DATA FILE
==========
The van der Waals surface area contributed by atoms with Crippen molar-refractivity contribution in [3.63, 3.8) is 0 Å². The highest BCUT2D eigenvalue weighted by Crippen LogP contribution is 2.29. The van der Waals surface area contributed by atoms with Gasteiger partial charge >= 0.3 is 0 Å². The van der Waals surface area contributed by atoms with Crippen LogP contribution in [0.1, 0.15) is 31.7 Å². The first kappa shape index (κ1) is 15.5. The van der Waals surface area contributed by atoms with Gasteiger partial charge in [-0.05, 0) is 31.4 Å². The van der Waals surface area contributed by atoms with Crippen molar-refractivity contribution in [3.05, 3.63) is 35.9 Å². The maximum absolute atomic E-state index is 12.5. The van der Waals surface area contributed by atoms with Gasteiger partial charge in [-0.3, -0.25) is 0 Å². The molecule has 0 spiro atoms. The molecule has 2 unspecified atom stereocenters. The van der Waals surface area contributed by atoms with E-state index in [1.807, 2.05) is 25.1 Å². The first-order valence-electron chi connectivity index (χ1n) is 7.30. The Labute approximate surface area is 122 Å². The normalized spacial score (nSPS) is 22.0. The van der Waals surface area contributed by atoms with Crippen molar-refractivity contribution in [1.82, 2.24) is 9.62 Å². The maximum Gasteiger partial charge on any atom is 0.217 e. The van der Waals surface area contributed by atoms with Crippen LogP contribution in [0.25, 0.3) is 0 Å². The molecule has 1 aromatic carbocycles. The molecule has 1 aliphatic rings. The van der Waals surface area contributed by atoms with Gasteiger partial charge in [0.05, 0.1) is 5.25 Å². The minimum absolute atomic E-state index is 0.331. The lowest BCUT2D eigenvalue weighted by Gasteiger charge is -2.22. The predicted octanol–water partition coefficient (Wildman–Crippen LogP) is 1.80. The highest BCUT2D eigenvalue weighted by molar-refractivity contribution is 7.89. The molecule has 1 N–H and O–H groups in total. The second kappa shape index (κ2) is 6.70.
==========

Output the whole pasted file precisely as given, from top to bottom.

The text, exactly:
The van der Waals surface area contributed by atoms with Crippen molar-refractivity contribution in [3.63, 3.8) is 0 Å². The highest BCUT2D eigenvalue weighted by Crippen LogP contribution is 2.29. The van der Waals surface area contributed by atoms with Gasteiger partial charge >= 0.3 is 0 Å². The van der Waals surface area contributed by atoms with Crippen LogP contribution in [0.1, 0.15) is 31.7 Å². The first kappa shape index (κ1) is 15.5. The van der Waals surface area contributed by atoms with Gasteiger partial charge in [-0.05, 0) is 31.4 Å². The van der Waals surface area contributed by atoms with Crippen molar-refractivity contribution in [3.05, 3.63) is 35.9 Å². The maximum absolute atomic E-state index is 12.5. The van der Waals surface area contributed by atoms with Gasteiger partial charge in [-0.3, -0.25) is 0 Å². The molecule has 0 spiro atoms. The molecule has 2 unspecified atom stereocenters. The van der Waals surface area contributed by atoms with E-state index in [1.807, 2.05) is 25.1 Å². The first-order valence-electron chi connectivity index (χ1n) is 7.30. The Labute approximate surface area is 122 Å². The normalized spacial score (nSPS) is 22.0. The van der Waals surface area contributed by atoms with Crippen molar-refractivity contribution in [1.82, 2.24) is 9.62 Å². The maximum Gasteiger partial charge on any atom is 0.217 e. The van der Waals surface area contributed by atoms with Crippen LogP contribution in [0.25, 0.3) is 0 Å². The molecule has 1 aromatic carbocycles. The molecule has 1 aliphatic rings. The van der Waals surface area contributed by atoms with Gasteiger partial charge in [0.05, 0.1) is 5.25 Å². The minimum absolute atomic E-state index is 0.331. The lowest BCUT2D eigenvalue weighted by Gasteiger charge is -2.22. The predicted octanol–water partition coefficient (Wildman–Crippen LogP) is 1.80. The highest BCUT2D eigenvalue weighted by molar-refractivity contribution is 7.89. The molecule has 1 N–H and O–H groups in total. The second kappa shape index (κ2) is 6.70.